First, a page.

Nutritional Concepts Inc.
In This Issue
Live Long. Live Sick?
Mad at WF and TJ
January Sale
eNews Updates
New Year's Special
Cold & Flu

How Does Insurance Cover Our Services?
A New Year's Detox Starts With
Far Infrared Sauna Therapy.

Kick Start 2013.
Schedule Your Apt
 With Bonnie ASAP.
Kung Fu the Flu.
Food Intolerance: the Silent Assassin
Food Intolerance: 
the Silent Assassin
Wellness Links
NCI Well Rewards
Save Money Now.
Since 1985,
Bringing the Wellness of Tomorrow, Today.
January 14, 2013
Dear Valued Subscriber,    


Did you know that this week revealed one thing vitamin D may not do? In a new study in JAMA, taking daily vitamin D didn't keep knee pain from getting worse or slow the loss of cartilage for people with osteoarthritis. However, a study in PLOS One found low vitamin D levels (below 20mg/ml) may correlate to suicide in active duty military personnel. In addition, an association between low vitamin D levels and endurance performance in children might reflect the effects of vitamin D on muscle function, according to Annals of Nutrition & Metabolism.


Did you know that elderly men on a Mediterranean diet with added olive oil for two years had greater increases in bone formation than men on low fat diets, according to Journal of Clinical Endocrinology and Metabolism? 


Subscribe to NCI Well Connect today and be automatically entered into a raffle to win prizes. See details below.


Have a healthy and fruitful 2013! Bonnie and Steve Minsky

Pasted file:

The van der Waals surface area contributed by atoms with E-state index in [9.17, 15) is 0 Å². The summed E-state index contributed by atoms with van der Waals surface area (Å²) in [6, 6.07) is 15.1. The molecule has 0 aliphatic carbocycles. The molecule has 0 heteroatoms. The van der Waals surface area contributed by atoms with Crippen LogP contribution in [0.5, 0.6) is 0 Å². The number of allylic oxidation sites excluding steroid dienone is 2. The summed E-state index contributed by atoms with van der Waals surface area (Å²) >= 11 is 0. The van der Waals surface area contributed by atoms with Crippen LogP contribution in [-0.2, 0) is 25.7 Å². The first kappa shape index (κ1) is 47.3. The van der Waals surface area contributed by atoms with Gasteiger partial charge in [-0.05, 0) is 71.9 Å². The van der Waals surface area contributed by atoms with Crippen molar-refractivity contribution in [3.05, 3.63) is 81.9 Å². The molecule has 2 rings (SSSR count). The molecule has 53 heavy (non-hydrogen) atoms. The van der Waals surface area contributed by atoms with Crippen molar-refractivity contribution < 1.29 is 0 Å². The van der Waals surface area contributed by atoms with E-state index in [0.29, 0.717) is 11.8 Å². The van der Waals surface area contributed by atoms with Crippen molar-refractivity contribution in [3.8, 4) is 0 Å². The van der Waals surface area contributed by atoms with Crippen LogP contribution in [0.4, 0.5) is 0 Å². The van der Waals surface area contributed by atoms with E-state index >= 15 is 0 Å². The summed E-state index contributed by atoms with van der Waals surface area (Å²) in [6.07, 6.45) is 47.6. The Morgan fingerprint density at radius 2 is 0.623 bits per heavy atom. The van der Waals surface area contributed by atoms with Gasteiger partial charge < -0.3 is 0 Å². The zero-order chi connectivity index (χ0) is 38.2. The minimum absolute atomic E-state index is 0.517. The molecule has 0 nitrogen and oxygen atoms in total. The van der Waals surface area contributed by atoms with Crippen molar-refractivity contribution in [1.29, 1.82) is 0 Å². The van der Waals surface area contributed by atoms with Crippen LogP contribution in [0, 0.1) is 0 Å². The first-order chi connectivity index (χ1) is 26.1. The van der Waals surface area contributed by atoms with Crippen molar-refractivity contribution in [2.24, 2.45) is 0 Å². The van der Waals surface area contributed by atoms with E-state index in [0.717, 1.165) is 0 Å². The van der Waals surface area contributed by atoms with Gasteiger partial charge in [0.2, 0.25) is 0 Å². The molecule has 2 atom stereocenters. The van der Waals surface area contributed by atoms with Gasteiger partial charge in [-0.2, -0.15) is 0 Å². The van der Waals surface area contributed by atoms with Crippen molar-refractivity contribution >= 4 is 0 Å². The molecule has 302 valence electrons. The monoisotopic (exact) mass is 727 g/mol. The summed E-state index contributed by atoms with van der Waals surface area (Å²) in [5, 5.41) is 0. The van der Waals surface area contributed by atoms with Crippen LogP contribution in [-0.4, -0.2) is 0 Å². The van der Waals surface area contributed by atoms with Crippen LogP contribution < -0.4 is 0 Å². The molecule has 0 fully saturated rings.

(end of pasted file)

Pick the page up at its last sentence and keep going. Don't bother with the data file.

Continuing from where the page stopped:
Live Long. Live Sick?
Bonnie and Steve: Americans are less healthy and die younger than people in other wealthy countries, even though we spend more per person on healthcare than any other nation.

A 404-page report by the National Research Council and Institute of Medicine, which provide advice to U.S. policymakers, compared the health of Americans to that of people in 16 other rich countries. They included Canada, Japan, Australia and 13 western European countries.

Americans overall fared the worst when it came to nine areas: infant mortality; injury and homicide rates; teen pregnancy and sexually transmitted diseases; HIV infection and AIDS; drug abuse; obesity and diabetes; heart disease; lung disease; and disabilities.

Americans on average are living longer than in the past, but the lifespan gains lag those of other nations. 
The only areas where Americans fared better in some areas were fewer deaths from cancer and better control of cholesterol and blood pressure, all related to pharmacological substances. This does not create a better quality of life.


In addition, the American Public Health Association published a report at the end of 2012 showing that although Americans are living longer, with fewer deaths from heart disease and cancer, there are more chronic illnesses. Chronic illness not only lessens quality of life dramatically, but puts a huge burden on our healthcare system. Paying for a chronically ill person over a twenty year stretch is not sustainable when scaled up to the numbers experts are predicting in the coming years. A few of theunhealthy behaviors the report cites as responsible: 

  • More than a quarter (26.2%) of all Americans are sedentary, defined as not doing any physical activity outside of work for 30 days.
  • 27.8% of U.S. adults are obese, defined as being roughly 30 or more pounds over a healthy weight.